"The question of how this sentence is punctuated, in other words, dramatically affects how we interpret the most important expression of American ideals written to date." (Allen ms., p. 3)

    I have a hard time seeing how it affects the interpretation significantly at all–there is simply no way to interpret the following "that" clauses without at least implicitly importing the "truths", elliptically or otherwise. But Allen makes a good case, to my reading, that the period after "happiness" was not intended, and was lacking in all manuscripts.

  5. Bloix said,

    July 3, 2014 @ 10:54 pm

    Chris C. – the commas in the 2d A are easy. From the modern point of view, there are two extra commas:

    "A well regulated Militia, being necessary to the security of a free State, the right of the people to keep and bear Arms, shall not be infringed."

    The extra ones are after Militia and after Arms. In each clause, the comma divides the subject from the predicate. This was permitted although not required in the 18th C. The Constitution has a number of other examples:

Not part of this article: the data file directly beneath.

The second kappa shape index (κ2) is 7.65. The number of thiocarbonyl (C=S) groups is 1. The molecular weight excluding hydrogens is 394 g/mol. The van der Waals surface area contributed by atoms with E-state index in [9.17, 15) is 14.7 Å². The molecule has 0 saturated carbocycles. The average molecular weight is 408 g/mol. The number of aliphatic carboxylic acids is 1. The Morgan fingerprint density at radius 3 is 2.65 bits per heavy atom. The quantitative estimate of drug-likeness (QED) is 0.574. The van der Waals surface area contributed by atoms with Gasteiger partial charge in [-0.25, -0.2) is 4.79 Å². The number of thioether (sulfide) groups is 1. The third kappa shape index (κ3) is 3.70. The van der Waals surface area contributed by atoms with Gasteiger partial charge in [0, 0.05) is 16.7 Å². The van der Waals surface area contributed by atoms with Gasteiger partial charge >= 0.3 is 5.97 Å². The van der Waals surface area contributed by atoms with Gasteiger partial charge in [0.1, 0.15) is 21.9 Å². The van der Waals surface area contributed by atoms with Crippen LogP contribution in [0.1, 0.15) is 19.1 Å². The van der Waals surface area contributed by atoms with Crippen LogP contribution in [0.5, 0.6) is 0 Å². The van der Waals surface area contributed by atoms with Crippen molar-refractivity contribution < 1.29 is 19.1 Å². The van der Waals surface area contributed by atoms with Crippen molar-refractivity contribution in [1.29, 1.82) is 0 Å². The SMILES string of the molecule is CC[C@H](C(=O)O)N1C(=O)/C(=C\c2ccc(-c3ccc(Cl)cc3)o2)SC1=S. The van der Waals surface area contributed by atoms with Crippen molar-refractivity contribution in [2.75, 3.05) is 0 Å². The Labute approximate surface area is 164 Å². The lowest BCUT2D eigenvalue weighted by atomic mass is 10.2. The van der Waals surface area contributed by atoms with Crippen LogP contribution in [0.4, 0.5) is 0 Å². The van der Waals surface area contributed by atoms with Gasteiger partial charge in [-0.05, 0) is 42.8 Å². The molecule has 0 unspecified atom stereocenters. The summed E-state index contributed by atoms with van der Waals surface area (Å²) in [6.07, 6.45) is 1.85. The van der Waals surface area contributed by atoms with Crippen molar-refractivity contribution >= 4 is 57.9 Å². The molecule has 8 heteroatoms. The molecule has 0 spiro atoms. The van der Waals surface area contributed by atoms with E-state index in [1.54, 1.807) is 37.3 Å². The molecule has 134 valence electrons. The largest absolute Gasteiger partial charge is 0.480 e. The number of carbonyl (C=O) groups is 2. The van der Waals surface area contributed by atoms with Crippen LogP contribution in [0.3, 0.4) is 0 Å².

"The judicial Power of the United States, shall be vested in one supreme Court,"

    "Treason against the United States, shall consist only in levying War against them,"

    "The Ratification of the Conventions of nine States, shall be sufficient for the Establishment of this Constitution"

    etc. etc.

    So to cast the 2d in modern punctuation, you just drop those two commas:

    "A well regulated Militia being necessary to the security of a free State, the right of the people to keep and bear Arms shall not be infringed."

  6. DSM said,

    July 3, 2014 @ 11:34 pm

    Allen's intention is to reinterpret the declaration to have a stronger emphasis on community over individualism.

    I believe she might care so strongly because she is interested in ensuring the the phrase "deriving their just powers from the consent of the governed" be held as equal to the preceding all men deserve life, liberty and happiness bit.